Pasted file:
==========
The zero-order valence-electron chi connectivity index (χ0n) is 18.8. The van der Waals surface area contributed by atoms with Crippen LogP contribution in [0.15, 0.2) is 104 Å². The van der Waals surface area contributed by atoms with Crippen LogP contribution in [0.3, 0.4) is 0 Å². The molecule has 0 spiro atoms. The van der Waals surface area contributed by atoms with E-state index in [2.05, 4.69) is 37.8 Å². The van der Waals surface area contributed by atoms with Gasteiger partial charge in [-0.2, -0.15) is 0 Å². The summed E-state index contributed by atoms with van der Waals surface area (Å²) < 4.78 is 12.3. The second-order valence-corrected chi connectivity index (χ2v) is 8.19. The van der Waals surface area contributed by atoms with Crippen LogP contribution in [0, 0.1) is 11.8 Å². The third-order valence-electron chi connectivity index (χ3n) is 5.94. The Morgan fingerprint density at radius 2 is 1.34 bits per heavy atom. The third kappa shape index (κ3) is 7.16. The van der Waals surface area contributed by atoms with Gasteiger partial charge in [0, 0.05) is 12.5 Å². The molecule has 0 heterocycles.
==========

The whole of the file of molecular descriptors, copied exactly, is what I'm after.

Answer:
The zero-order valence-electron chi connectivity index (χ0n) is 18.8. The van der Waals surface area contributed by atoms with Crippen LogP contribution in [0.15, 0.2) is 104 Å². The van der Waals surface area contributed by atoms with Crippen LogP contribution in [0.3, 0.4) is 0 Å². The molecule has 0 spiro atoms. The van der Waals surface area contributed by atoms with E-state index in [2.05, 4.69) is 37.8 Å². The van der Waals surface area contributed by atoms with Gasteiger partial charge in [-0.2, -0.15) is 0 Å². The summed E-state index contributed by atoms with van der Waals surface area (Å²) < 4.78 is 12.3. The second-order valence-corrected chi connectivity index (χ2v) is 8.19. The van der Waals surface area contributed by atoms with Crippen LogP contribution in [0, 0.1) is 11.8 Å². The third-order valence-electron chi connectivity index (χ3n) is 5.94. The Morgan fingerprint density at radius 2 is 1.34 bits per heavy atom. The third kappa shape index (κ3) is 7.16. The van der Waals surface area contributed by atoms with Gasteiger partial charge in [0, 0.05) is 12.5 Å². The molecule has 0 heterocycles.